I did not have a fifth-grade graduation because elementary school graduation wasn’t a thing back in the ’80s.
But apparently it is now.
I first heard of this new trend when I started having kids of my own. My aunt, who teaches elementary school, came to visit me one afternoon and alerted me that graduations are a “big deal” now. When she explained that fifth-grade graduations consisted of little kids wearing tuxedos, wedding dresses, and renting limos to celebrate, I thought it went a little beyond “big.” It all sounded huge, over-the-top, and quite ridiculous. I mean, if I had been in a limousine for my graduation party when I was 11, what would I expect for my high school graduation, for prom, for my wedding?
While I think graduating from any grade is an honor and deserves some recognition for all the hard work involved, I can tell you right now my kids wouldn’t be riding in a luxury vehicle, sporting a ball gown or tux, to an event thrown for them in a fancy restaurant at the tender age of 11. You gotta be kidding me.
I guess I had a graduation party for fifth grade, and by that I mean on my last day of fifth grade, my parents took me to McDonald’s and let me get a Quarter Pounder Value Meal instead of my usual Happy Meal. And I loved it. That, my friends, was a good fucking day, in the life of my 11-year-old self. We then went out for ice cream, where my mother declared she was not making dinner that night. We played outside and caught fireflies instead of eating peas and meatloaf at the table. It was pure bliss.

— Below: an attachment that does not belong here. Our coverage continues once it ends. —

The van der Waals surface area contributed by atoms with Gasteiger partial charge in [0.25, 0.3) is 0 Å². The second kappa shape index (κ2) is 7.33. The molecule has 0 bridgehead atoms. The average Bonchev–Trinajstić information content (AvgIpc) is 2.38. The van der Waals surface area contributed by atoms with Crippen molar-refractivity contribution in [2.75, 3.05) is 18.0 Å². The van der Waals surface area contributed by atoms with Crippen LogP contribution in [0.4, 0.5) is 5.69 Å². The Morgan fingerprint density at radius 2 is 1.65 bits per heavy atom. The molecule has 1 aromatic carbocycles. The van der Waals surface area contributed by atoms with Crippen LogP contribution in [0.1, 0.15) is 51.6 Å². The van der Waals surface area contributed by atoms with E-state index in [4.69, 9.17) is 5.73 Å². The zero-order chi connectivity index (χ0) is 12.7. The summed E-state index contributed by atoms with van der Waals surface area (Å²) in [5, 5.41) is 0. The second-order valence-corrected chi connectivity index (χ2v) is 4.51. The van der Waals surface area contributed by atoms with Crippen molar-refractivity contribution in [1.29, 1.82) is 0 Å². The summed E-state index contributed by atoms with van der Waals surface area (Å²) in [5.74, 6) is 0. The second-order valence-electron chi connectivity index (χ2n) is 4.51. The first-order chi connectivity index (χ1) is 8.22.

I realize times have changed and I am showing my age here, but I can’t help but feel everything has turned into a huge ordeal for families.
We don’t just sign our kids up for sports through the school. We send them off to camps and purchase private lessons so they can get ahead.
We don’t just have school dances. We have elaborate promposals, buy expensive clothing, and hire professional photographers to capture the moment.
We don’t just slap a checkered tablecloth down on the picnic table, grill up some dogs, and call it a graduation party. We rent out lavish halls, reserve fancy cars, and dress up little kids like they are going to be on the set of Dynasty.
I am a believer in doing your own thing, but I also think we are putting unnecessary pressure on ourselves, our schools, and especially our children when we seek to glamorize every single little thing.
We are sending the message that everything always has to be more, better, elaborate, expensive. And in doing this, are we losing the magic that happens in those moments that aren’t planned out? Are we sabotaging memories that could be made with a much simpler celebration that doesn’t exhaust everyone? Are we making others who can’t afford these extras feel less-than or like they should be doing more, even if it’s not their style?
Yes, I think so. I am not afraid to say it. I do believe certain things in life should be celebrated the way we see fit, and they matter because of who we are surrounded by. And if it is easy and fulfilling for you to throw a raging party for your child’s kindergarten graduation, then by all means.
But if it causes stress and a feeling of resentment, and your kids start complaining that Tommy has it way better than them because there was valet parking and and several clowns passing out balloon animals and juggling at his birthday party, then I say stop the madness. Don’t do it. These milestones are supposed to be celebrated, yes, but you know what else they are supposed to be? Fun.
So let’s not lose the focus, and the fun, in the madness to keep up. I’m saying “nope” to wedding-style celebrations for every milestone because I can’t afford it and I don’t want to do it.
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